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DirecTV says satellite in danger of exploding and must be moved

A satellite operated by AT&T Inc.'s DirecTV unit is in danger of exploding and needs to be moved away from an orbital zone occupied by other big communications satellites. (Dreamstime/TNS)

A satellite operated by AT&T Inc.’s DirecTV unit is in danger of exploding and needs to be moved away from an orbital zone occupied by other big communications satellites.

There’s “a significant risk” that battery cells aboard Spaceway-1 could burst, DirecTV said in a filing with the U.S. Federal Communications Commission seeking permission to conduct an emergency operation to reduce risks of an accidental explosion.

Spaceway-1, made by Boeing Co. and launched in 2005, provides backup coverage for television viewers in Alaska. Its operations have been terminated and no customers were affected, the company said in the Jan. 19 filing with the FCC.

The agency said it granted DirecTV’s request to move the satellite to an area away from operating spacecraft known as an orbital graveyard, and to do so quickly without venting all its fuel as is usually required.

“This satellite is a backup and we do not anticipate any impacts on consumer service as we retire it,” AT&T said in a statement. “We are replacing it with another satellite in our fleet.”

The failure is another headache for the AT&T entertainment unit that has been losing subscribers and another bruise for Boeing which is being battered by its crisis over two crashes of its 737 Max jetliner.

“The battery malfunction occurred in the course of beyond-contract-life operation after a collection of events that have a very low likelihood of occurring on other satellites,” Boeing said in a statement.

An explosion could spew wreckage that damages other orbiting spacecraft. The American military tracks about 23,000 man-made objects in orbit, the FCC said in 2018 as it began examining how to mitigate space debris.

Objects greater than one centimeter in diameter can cause catastrophic damage to spacecraft, the agency said. It added that satellite breakups have been a “significant contributor” to orbital debris, including an accidental collision in 2009.

“This is part of the overall ‘space junk’ problem and one that could affect everyone’s ability to operate in space,” Howard McCurdy, a professor at American University in Washington, who studies space policy, said in an email.

DirecTV said the Spaceway-1 in December “suffered a major anomaly” causing irreversible damage to its batteries. The spacecraft is being operated only on solar power.

“The risk of a catastrophic battery failure makes it urgent” to finish maneuvers before Feb. 25 when the satellite’s orbit carries it into the Earth’s shadow, leaving solar power useless and forcing reliance on batteries, DirecTV said in the filing.

It plans to stash the inert, crippled satellite 186 miles, or 300 kilometers, above the geostationary arc, a zone where satellites maintain position over one spot on the globe. DirecTV said it can vent “only a nominal portion” of the 160 pounds (73 kilograms) of fuel on board before the satellite stops operating.

A battery explosion “is not a small thing you can brush aside,” said Roger Thompson, senior engineering specialist with The Aerospace Corp., a federally funded nonprofit research corporation. NASA, the U.S. space agency, has counted nine battery explosions in orbit that produced 1,562 fragments, Thompson said in an interview.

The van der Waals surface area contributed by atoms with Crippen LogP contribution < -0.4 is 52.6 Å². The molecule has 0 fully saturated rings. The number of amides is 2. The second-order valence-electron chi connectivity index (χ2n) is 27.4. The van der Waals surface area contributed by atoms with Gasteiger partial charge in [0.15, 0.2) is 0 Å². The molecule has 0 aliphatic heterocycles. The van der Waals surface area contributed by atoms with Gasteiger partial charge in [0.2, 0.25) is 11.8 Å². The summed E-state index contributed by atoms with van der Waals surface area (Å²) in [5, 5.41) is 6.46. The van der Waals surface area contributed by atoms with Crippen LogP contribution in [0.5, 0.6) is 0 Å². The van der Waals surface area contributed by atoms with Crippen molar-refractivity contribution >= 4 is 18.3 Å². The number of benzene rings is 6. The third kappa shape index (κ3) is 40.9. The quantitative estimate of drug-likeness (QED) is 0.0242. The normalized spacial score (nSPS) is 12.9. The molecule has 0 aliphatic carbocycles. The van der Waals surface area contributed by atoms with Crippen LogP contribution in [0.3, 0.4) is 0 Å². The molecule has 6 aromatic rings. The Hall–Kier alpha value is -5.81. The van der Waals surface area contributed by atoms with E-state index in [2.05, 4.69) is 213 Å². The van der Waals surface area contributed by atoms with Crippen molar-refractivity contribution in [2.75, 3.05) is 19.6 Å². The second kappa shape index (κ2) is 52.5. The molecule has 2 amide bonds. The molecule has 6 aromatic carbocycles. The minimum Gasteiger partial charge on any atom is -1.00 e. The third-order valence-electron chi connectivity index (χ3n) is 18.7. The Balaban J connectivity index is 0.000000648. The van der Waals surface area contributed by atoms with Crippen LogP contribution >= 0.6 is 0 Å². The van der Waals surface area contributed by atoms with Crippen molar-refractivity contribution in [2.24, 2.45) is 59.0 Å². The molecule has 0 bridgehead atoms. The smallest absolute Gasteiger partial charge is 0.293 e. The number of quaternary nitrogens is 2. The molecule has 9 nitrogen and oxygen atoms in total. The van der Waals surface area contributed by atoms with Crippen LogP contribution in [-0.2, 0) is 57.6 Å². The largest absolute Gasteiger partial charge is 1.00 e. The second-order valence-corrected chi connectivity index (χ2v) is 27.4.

DirecTV is “kind of painted into a corner,” Thompson said.

Normally fuel is vented to void tanks and leave none that could pose a risk of explosion. With its fuel remaining on board, Spaceway-1 will pose a small but lingering risk of an explosion, perhaps sparked by a meteorite, that could rain debris into the zone populated by communications satellites below, according to Ted Muelhaupt, who manages Aerospace Corp.’s Center for Orbital and Reentry Debris Studies.

“The risk is really not that high to other spacecraft,” Muelhaupt said. “But it’s persistent.”

The afflicted satellite is part of an older generation that’s been superseded by newer models, and its travails shouldn’t have much of an impact on service, said Tim Farrar, a satellite industry analyst with Telecom Media Finance Associates Inc.

“This sort of malfunction is unusual,” Farrar said.

Boeing said it would provide affected customers with a minor update to operating procedures to avoid “a similar malfunction going forward.”

The malfunction adds to the list of difficulties AT&T has faced since its $48.5 billion takeover of the satellite TV service in 2015. The cumbersome system of house-mounted satellite dishes has been falling out of favor as customers cut ties and flock to online streaming services. AT&T lost an estimated 3 million TV subscribers in 2019, and the majority of those losses are from DirecTV.

The declines have attracted critics such as activist investor Elliott Management Corp., which have urged the company to sell DirecTV. AT&T has said it is open to merging its satellite TV business with Dish Network Corp., but that combination would face possibly insurmountable regulatory hurdles. And even if AT&T could find a buyer, DirecTV’s price would be much lower than what it was purchased for.

“Clearly AT&T overpaid for DirecTV,” Farrar said. DirecTV was “very smart to sell when they did.”


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